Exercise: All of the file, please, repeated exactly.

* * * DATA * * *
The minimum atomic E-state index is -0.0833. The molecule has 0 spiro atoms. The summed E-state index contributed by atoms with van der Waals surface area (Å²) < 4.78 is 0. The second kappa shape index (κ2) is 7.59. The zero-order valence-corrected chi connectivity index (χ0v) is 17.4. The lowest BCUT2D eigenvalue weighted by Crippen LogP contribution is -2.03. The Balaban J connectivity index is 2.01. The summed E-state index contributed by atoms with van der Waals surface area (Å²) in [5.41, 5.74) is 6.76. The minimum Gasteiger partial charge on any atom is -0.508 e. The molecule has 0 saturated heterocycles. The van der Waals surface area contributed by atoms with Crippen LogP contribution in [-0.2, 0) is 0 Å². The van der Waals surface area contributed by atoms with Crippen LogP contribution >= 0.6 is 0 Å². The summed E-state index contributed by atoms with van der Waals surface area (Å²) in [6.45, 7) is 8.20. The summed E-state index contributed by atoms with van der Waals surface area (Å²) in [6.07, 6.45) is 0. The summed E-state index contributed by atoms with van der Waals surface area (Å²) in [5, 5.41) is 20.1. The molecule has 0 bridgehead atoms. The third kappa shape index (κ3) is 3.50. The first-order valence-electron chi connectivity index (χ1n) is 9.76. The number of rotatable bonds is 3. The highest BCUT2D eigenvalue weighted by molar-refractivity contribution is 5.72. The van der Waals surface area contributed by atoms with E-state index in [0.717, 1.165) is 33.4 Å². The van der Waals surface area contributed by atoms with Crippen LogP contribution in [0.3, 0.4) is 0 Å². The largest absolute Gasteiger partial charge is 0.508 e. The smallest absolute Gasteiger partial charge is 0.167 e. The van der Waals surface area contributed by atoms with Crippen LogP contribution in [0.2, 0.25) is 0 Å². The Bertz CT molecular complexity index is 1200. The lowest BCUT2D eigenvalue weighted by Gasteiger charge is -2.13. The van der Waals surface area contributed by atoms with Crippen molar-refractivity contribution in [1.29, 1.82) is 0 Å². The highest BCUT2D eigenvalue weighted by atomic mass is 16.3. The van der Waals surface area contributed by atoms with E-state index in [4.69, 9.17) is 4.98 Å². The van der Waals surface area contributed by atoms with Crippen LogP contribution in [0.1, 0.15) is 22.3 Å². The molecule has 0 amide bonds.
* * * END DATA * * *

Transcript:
The minimum atomic E-state index is -0.0833. The molecule has 0 spiro atoms. The summed E-state index contributed by atoms with van der Waals surface area (Å²) < 4.78 is 0. The second kappa shape index (κ2) is 7.59. The zero-order valence-corrected chi connectivity index (χ0v) is 17.4. The lowest BCUT2D eigenvalue weighted by Crippen LogP contribution is -2.03. The Balaban J connectivity index is 2.01. The summed E-state index contributed by atoms with van der Waals surface area (Å²) in [5.41, 5.74) is 6.76. The minimum Gasteiger partial charge on any atom is -0.508 e. The molecule has 0 saturated heterocycles. The van der Waals surface area contributed by atoms with Crippen LogP contribution in [-0.2, 0) is 0 Å². The van der Waals surface area contributed by atoms with Crippen LogP contribution >= 0.6 is 0 Å². The summed E-state index contributed by atoms with van der Waals surface area (Å²) in [6.45, 7) is 8.20. The summed E-state index contributed by atoms with van der Waals surface area (Å²) in [6.07, 6.45) is 0. The summed E-state index contributed by atoms with van der Waals surface area (Å²) in [5, 5.41) is 20.1. The molecule has 0 bridgehead atoms. The third kappa shape index (κ3) is 3.50. The first-order valence-electron chi connectivity index (χ1n) is 9.76. The number of rotatable bonds is 3. The highest BCUT2D eigenvalue weighted by molar-refractivity contribution is 5.72. The van der Waals surface area contributed by atoms with E-state index in [0.717, 1.165) is 33.4 Å². The van der Waals surface area contributed by atoms with Crippen LogP contribution in [0.3, 0.4) is 0 Å². The largest absolute Gasteiger partial charge is 0.508 e. The smallest absolute Gasteiger partial charge is 0.167 e. The van der Waals surface area contributed by atoms with Crippen LogP contribution in [0.2, 0.25) is 0 Å². The Bertz CT molecular complexity index is 1200. The lowest BCUT2D eigenvalue weighted by Gasteiger charge is -2.13. The van der Waals surface area contributed by atoms with Crippen molar-refractivity contribution in [1.29, 1.82) is 0 Å². The highest BCUT2D eigenvalue weighted by atomic mass is 16.3. The van der Waals surface area contributed by atoms with E-state index in [4.69, 9.17) is 4.98 Å². The van der Waals surface area contributed by atoms with Crippen LogP contribution in [0.1, 0.15) is 22.3 Å². The molecule has 0 amide bonds.